Vibrations and pounding in the drivetrain can also indicate a faulty dual mass flywheel. A good test for this is driving off with clutch only, when the drivetrain is fully warmed up. A noticeable rattling noise when switching the engine off is also an indication. If the flywheel needs to be replaced, an upgrade has proven effective. The Porsche 964 RS’s single-mass flywheel also fits the 968. Depending on its version, this saves up to ten kilograms. The result: significantly faster revving, at the cost of a slightly less smooth idle. Unlike its predecessors, the clutch can be changed relatively inexpensively via a service cover.
The chassis also does not show any weaknesses that go beyond normal wear. In general, the list of model-specific weaknesses remains pleasingly short. The Porsche 968 is rightly considered one of the best-manufactured Porsche sports cars ever. This high quality standard can also be felt in the handling. It is so well-balanced and objectively good that critics sometimes misunderstand it as boring.
Unfortunately, the high build quality, coupled with relatively low production numbers, also has its price. The cars themselves are (still) among the more affordable Porsche sports cars in comparison. But maintenance should not be underestimated. Just replacing brake discs and pads can quickly swallow up USD 2,000. Regular timing belt changes – recommended every four or six years or 80,000 kilometers (100,000 km from MY ’93) – are also a cost driver.
Getting sluggish window regulators going again is also labor-intensive and therefore expensive. Door and window seals are now about 30 years old. Hence, they often become cracked or brittle. The welt between body panels (on the rear bumper, for example) shrinks over the years and only replacement helps here. In addition, repairs to the handbrake, the replacement of chassis bearings and the elimination of oil leaks can be very expensive. Specific Porsche 968 parts are generally not cheap and hard to get.
At 1,440 kilograms [1,470 with Tiptronic], the Cabriolet is exactly 70 kilograms heavier than the Coupé. The 968 CS is another 50 kilograms lighter than the Coupé and comes in at 1,320 kilograms. The longitudinal dynamics, on the other hand, hardly differ. All three variants are specified with a top speed of 156 mph.
Acceleration figures are also the same at 6.5 seconds from 0 to 62 mph. The Tiptronic variant is clearly above this at 7.9 seconds. This, besides only having four ratios is another reason why it is not recommended for sporty drivers. We are deliberately leaving out the extremely rare Turbo models at this point. They are too special and play in completely different price leagues.
So where are the differences between the Porsche 968 Coupé and Cabriolet? Primarily in the driving experience. The main reasing being, that the Cabriolet naturally doesn’t have the stiffness of the Coupé. Combined with the slightly higher weight, it is more dignified and exhibits more body roll. By today’s standards, however, even as a Coupé, the 968 has a relatively large amount of body roll, when being driven hard. Wind noise is louder in the convertible than in the Coupé due to the fabric top.
In addition, the convertible has significantly less utility value. In the drop-top 968, the trunk is only sufficient for flat items offers a mere 225 liters. The Coupé on the other hand can haul more than 500 liters of luggage with the rear seat folded down. It is therefore the model of choice for Porsche newcomers who also want to use their vehicle in everyday life. After all, its relatively small dimensions, still contemporary performance, and exemplary fuel economy make the Porsche 968 one of the best everyday classics around.
The 968 Club Sport on the other hand is generally regarded as a front-engined GT3. It weighs 50 kg less than the 968, and the limited-slip differential, a must-have for sporty drivers, comes as standard. The bucket seats, familiar from the 964 Carrera RS, were available as an optional extra. Airbags were also only available as an option. Neither rear seats, nor central locking, nor power windows were available. Rear speakers, engine compartment lighting, electric tailgate release and electrically adjustable exterior mirrors also fell victim to the diet. Add up the battery with significantly reduced capacity and the payload reduced to 250 kg and you can easily see, why the CS is not the ideal companion for everyday usage.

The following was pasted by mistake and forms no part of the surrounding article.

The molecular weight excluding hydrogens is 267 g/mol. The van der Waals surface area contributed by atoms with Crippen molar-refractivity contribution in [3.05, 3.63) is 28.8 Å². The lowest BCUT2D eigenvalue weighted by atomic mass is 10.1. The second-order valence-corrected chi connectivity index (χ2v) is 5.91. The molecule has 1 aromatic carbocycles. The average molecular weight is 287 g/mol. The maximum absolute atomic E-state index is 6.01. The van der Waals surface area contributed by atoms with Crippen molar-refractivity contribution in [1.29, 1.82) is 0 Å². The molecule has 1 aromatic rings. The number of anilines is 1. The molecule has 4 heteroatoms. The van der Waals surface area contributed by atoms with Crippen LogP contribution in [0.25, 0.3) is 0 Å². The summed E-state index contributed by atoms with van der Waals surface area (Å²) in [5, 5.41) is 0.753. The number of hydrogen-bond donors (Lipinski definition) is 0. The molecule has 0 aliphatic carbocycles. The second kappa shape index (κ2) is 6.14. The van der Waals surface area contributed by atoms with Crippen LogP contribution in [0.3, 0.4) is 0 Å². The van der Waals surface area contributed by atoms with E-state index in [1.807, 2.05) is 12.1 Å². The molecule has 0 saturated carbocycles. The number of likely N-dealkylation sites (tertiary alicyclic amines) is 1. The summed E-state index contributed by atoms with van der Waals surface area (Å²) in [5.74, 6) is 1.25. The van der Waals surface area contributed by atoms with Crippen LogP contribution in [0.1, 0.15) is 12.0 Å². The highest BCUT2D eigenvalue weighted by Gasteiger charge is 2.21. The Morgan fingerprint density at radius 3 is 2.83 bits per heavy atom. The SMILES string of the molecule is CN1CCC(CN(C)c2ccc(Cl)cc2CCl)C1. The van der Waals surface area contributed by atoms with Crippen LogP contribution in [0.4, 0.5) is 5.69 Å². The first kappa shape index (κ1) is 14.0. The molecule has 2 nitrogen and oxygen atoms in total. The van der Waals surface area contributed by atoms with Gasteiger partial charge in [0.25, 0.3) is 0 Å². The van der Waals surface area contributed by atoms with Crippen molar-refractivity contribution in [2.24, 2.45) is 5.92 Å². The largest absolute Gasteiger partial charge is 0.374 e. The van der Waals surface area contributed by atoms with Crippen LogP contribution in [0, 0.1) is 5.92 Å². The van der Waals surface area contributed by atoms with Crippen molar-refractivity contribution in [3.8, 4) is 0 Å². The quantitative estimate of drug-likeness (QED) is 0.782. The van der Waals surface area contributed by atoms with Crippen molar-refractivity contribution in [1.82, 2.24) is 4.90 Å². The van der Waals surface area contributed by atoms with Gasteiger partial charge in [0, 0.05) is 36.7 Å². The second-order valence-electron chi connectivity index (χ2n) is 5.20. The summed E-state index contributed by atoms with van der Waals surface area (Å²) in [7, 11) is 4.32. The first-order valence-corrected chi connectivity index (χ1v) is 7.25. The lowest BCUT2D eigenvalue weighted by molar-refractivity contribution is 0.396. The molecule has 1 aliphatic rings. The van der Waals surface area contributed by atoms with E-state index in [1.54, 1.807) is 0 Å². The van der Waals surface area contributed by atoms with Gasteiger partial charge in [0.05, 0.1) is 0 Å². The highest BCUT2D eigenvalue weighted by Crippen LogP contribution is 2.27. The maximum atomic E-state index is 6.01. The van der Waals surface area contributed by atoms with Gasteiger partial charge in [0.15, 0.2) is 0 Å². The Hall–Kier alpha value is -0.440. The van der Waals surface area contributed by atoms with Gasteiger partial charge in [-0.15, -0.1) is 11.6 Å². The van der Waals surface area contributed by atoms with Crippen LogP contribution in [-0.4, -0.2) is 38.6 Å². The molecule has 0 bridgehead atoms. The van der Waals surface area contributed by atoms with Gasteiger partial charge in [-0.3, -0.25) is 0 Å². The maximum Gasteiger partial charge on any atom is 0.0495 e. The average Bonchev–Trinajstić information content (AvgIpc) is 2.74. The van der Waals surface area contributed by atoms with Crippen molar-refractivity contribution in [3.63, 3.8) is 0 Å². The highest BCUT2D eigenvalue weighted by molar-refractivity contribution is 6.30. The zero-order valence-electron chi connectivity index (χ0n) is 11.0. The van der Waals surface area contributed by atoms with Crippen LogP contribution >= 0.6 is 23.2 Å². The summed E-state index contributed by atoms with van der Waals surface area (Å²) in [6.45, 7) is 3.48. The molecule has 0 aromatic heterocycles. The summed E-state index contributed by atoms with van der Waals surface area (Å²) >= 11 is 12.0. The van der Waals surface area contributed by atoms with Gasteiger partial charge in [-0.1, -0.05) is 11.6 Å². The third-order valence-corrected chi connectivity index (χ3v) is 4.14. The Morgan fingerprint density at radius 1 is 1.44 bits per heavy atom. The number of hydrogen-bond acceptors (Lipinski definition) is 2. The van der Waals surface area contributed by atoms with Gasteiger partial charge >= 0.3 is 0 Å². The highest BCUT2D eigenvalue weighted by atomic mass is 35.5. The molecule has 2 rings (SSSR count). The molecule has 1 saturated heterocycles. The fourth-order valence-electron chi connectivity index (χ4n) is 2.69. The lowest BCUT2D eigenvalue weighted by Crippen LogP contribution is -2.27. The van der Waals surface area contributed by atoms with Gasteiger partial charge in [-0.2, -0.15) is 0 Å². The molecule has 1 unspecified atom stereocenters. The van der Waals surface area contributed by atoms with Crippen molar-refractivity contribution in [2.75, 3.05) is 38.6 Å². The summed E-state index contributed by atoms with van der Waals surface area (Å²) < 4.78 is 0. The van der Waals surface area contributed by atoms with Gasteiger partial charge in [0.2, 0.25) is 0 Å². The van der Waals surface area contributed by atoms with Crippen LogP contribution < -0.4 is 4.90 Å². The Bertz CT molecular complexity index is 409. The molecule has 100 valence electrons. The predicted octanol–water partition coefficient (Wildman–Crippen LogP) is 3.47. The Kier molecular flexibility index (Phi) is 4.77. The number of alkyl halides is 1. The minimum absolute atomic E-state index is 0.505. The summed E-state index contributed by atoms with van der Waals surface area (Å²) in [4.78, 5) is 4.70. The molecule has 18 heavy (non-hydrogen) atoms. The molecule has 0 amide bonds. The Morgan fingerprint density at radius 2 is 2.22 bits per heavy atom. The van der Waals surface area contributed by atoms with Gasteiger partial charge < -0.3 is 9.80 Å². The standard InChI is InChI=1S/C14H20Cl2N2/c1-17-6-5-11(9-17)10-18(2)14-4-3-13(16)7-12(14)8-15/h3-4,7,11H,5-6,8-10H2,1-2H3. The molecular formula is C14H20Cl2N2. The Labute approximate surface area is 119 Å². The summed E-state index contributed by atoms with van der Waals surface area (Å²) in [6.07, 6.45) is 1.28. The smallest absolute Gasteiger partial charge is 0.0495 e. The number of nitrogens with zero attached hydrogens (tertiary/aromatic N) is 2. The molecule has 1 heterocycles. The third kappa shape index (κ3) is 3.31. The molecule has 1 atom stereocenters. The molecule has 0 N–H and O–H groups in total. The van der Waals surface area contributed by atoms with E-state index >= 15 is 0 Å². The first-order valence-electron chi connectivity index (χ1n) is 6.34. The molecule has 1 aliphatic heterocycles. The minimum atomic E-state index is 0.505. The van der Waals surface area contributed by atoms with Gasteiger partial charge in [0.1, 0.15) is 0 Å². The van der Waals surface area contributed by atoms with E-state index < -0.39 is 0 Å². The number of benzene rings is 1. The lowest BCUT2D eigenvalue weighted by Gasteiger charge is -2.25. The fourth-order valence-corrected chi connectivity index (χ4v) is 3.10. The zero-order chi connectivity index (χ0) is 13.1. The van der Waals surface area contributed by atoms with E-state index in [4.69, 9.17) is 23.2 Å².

Its versatility makes the Porsche 968 a Swiss army knife of sports cars. It is still nippy. Its handling encourages sporty driving, and the chassis meets the very highest standards. Its utility value and fuel consumption figures are also impressive. It is a little better than the Porsche 944 in every respect, while its performance figures are almost on a par with the 964 Carrera.
In this respect, it seems doubly surprising that it could not match the commercial success of its predecessor. However, the costly addition of the VarioCam and the general production standard mean that the 968 is no bargain either in terms of purchase and maintenance. Even within the brand, the Porsche 968 is a car for individualists.
For those who are not scared away by the higher cost compared to the 944 and at the same time want the more exclusive vehicle, it is an excellent choice. And, given proper care, also a very sustainable one with a potentially long future.
Of course, prospective buyers are always concerned about their potential car’s value. Since 2019, prices for Porsche 968 Coupé and Cabrio have remained at a relatively stable level. The Tiptronic models are on average a few thousand USD cheaper. The Porsche 968 Club Sport, on the other hand, has increased in value by almost 15 percent from 2019 to 2022. This trend could continue. Demand for analog, purist sports cars is unbroken.
“Hardly any sports car manages to be as good in so many disciplines as the 968.”Richard Lindhorst, Elferspot
However, the Porsche 968 is not a good choice as an investment. And that’s no bad thing. Because the last transaxle’s qualities are so sublime that it still deserves a place on today’s roads. Despite its market launch more than three decades ago, the Porsche 968 is not old news. Therefore, it is recommended to enjoy the Porsche 968 at every available opportunity. Due to its balance, it is also well suited for trackday use and is particularly beginner-friendly. And at the same time, it is just as suitable as an unobtrusive grand tourer. Hardly any sports car manages to be as good in so many disciplines as the 968.
© title image: DTM Collectibles